June 16, 2019. Mark the date. Exactly two years after clashing in the Champions Trophy final, India and Pakistan will meet at Old Trafford in the marquee contest of the 2019 World Cup. The tournament returns to the format used in 1992: all 10 teams play each other in the league stage with four of them progressing to the knockouts. England will meet South Africa to unveil the most prestigious event in cricket at The Oval on May 30. The tournament will be played at 11 venues across England and Wales with Lord’s hosting its fifth World Cup final on July 14.
Even though the World Cup will be played during the first half of the English summer, the ICC has insured the knockout matches – both semi-finals and the final – by having reserve days for the three games. Old Trafford will host the first semi-final (No. 1 v No. 4) on July 9 with the action shifting to Edgbaston two days later for the other semi between the second and third-placed teams on the league table.
The eleven venues that will host the tournament are Lord’s, the Oval, Edgbaston, Trent Bridge, Headingley, Old Trafford, Taunton, Bristol, Chester-le-Street, Southampton and Cardiff.
Defending champions Australia will play qualifiers Afghanistan in Bristol on June 2 under lights. That match is one of seven day-night contests scheduled for the tournament, including the June 29 clash between 2015 finalists Australia and New Zealand at Lord’s. In all, the tournament comprises 48 matches to be played across 46 days.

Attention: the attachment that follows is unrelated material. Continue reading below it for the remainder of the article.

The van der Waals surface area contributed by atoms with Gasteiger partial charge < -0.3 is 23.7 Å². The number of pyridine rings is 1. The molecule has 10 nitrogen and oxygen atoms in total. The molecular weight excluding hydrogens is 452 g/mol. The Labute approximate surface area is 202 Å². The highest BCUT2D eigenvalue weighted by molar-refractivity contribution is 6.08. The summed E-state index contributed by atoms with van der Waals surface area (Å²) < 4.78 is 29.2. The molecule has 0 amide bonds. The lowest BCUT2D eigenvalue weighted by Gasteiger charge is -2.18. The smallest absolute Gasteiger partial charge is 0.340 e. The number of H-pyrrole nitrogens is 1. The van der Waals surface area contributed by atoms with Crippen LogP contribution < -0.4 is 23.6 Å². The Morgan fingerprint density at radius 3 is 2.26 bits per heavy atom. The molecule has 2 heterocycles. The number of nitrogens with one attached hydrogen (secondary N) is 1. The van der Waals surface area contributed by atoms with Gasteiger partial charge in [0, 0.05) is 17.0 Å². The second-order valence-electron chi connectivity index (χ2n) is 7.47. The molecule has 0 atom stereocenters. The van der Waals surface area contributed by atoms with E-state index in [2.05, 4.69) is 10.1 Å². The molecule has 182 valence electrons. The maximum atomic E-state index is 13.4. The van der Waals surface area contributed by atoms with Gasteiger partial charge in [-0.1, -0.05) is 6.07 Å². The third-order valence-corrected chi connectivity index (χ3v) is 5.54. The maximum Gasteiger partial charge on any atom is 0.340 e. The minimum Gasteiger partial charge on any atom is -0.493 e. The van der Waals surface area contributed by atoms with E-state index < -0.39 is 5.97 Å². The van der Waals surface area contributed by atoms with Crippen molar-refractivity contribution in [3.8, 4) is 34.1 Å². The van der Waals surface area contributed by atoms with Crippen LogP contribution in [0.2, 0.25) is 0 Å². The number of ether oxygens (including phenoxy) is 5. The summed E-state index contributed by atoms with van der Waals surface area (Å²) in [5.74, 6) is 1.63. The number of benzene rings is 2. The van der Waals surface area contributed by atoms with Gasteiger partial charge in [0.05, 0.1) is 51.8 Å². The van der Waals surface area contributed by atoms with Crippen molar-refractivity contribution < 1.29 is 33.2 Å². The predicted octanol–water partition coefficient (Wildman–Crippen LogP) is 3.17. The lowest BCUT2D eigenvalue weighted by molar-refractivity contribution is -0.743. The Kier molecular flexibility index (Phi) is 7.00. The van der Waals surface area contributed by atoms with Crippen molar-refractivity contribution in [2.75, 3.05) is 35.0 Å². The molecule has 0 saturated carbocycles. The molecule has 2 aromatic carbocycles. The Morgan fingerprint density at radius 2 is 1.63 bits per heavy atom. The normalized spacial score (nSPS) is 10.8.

The India-Pakistan contest, at the same venue that hosted their Super Six clash in the 1999 edition of the tournament, is expected to once again attract record eyeballs, as was the case during both their meetings during last year’s Champions Trophy.
By the time India play their first match of the tournament – against South Africa on June 5, in Southampton – some of the other teams will already have played two matches. This is the result of a request from the BCCI, who wanted India’s first match pushed back to comply with the Lodha Committee’s recommendation that there needed to be a 15-day window between the IPL and India’s participation in any international series or tournament. According to the first draft of the schedule, India were supposed to play in the first few days of the tournament, but the ICC accepted the BCCI’s request and pushed back the date of their first match.
The return to the 1992 format, and the schedule, were approved by the ICC’ chief executives committee (CEC) during the ICC’s quarterly meetings on Monday and Tuesday. The ICC Board, which meets on Thursday, is yet to ratify the CEC’s decisions.
Along with hosts England, seven other countries – Australia, Bangladesh, India, New Zealand, Pakistan, South Africa and Sri Lanka – secured a direct entry to the World Cup last September. In March, Afghanistan and West Indies booked the final two slots after finishing as the top two teams in the World Cup Qualifier.